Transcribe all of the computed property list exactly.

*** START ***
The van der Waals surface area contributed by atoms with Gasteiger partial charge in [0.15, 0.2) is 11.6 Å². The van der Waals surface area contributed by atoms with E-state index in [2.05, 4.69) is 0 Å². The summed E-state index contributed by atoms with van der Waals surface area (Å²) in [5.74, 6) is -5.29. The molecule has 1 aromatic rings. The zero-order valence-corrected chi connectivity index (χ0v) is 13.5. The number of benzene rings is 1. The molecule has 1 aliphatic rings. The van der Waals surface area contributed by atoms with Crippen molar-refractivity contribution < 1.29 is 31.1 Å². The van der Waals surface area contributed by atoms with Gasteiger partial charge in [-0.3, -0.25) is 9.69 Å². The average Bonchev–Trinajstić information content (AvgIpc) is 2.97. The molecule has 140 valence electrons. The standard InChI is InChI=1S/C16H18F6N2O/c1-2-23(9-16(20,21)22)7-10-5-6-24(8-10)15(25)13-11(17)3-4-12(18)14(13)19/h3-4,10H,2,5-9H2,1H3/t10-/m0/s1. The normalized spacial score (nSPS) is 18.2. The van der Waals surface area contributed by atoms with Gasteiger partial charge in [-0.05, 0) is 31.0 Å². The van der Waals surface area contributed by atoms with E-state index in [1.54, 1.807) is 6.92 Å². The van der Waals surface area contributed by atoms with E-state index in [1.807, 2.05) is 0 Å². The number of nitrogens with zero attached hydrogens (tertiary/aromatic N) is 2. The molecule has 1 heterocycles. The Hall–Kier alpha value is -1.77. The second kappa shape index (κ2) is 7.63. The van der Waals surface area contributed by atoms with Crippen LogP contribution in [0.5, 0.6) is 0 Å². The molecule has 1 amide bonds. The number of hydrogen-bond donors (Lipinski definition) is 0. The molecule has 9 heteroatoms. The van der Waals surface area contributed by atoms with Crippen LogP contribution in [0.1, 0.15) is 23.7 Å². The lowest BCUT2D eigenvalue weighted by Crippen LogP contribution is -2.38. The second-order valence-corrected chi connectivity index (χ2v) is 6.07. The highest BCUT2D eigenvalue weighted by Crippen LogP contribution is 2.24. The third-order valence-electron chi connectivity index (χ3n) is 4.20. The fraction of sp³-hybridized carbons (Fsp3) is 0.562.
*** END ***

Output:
The van der Waals surface area contributed by atoms with Gasteiger partial charge in [0.15, 0.2) is 11.6 Å². The van der Waals surface area contributed by atoms with E-state index in [2.05, 4.69) is 0 Å². The summed E-state index contributed by atoms with van der Waals surface area (Å²) in [5.74, 6) is -5.29. The molecule has 1 aromatic rings. The zero-order valence-corrected chi connectivity index (χ0v) is 13.5. The number of benzene rings is 1. The molecule has 1 aliphatic rings. The van der Waals surface area contributed by atoms with Crippen molar-refractivity contribution < 1.29 is 31.1 Å². The van der Waals surface area contributed by atoms with Gasteiger partial charge in [-0.3, -0.25) is 9.69 Å². The average Bonchev–Trinajstić information content (AvgIpc) is 2.97. The molecule has 140 valence electrons. The standard InChI is InChI=1S/C16H18F6N2O/c1-2-23(9-16(20,21)22)7-10-5-6-24(8-10)15(25)13-11(17)3-4-12(18)14(13)19/h3-4,10H,2,5-9H2,1H3/t10-/m0/s1. The normalized spacial score (nSPS) is 18.2. The van der Waals surface area contributed by atoms with Gasteiger partial charge in [-0.05, 0) is 31.0 Å². The van der Waals surface area contributed by atoms with E-state index in [1.54, 1.807) is 6.92 Å². The van der Waals surface area contributed by atoms with E-state index in [1.807, 2.05) is 0 Å². The number of nitrogens with zero attached hydrogens (tertiary/aromatic N) is 2. The molecule has 1 heterocycles. The Hall–Kier alpha value is -1.77. The second kappa shape index (κ2) is 7.63. The van der Waals surface area contributed by atoms with Crippen LogP contribution in [0.5, 0.6) is 0 Å². The molecule has 1 amide bonds. The number of hydrogen-bond donors (Lipinski definition) is 0. The molecule has 9 heteroatoms. The van der Waals surface area contributed by atoms with Crippen LogP contribution in [0.1, 0.15) is 23.7 Å². The lowest BCUT2D eigenvalue weighted by Crippen LogP contribution is -2.38. The second-order valence-corrected chi connectivity index (χ2v) is 6.07. The highest BCUT2D eigenvalue weighted by Crippen LogP contribution is 2.24. The third-order valence-electron chi connectivity index (χ3n) is 4.20. The fraction of sp³-hybridized carbons (Fsp3) is 0.562.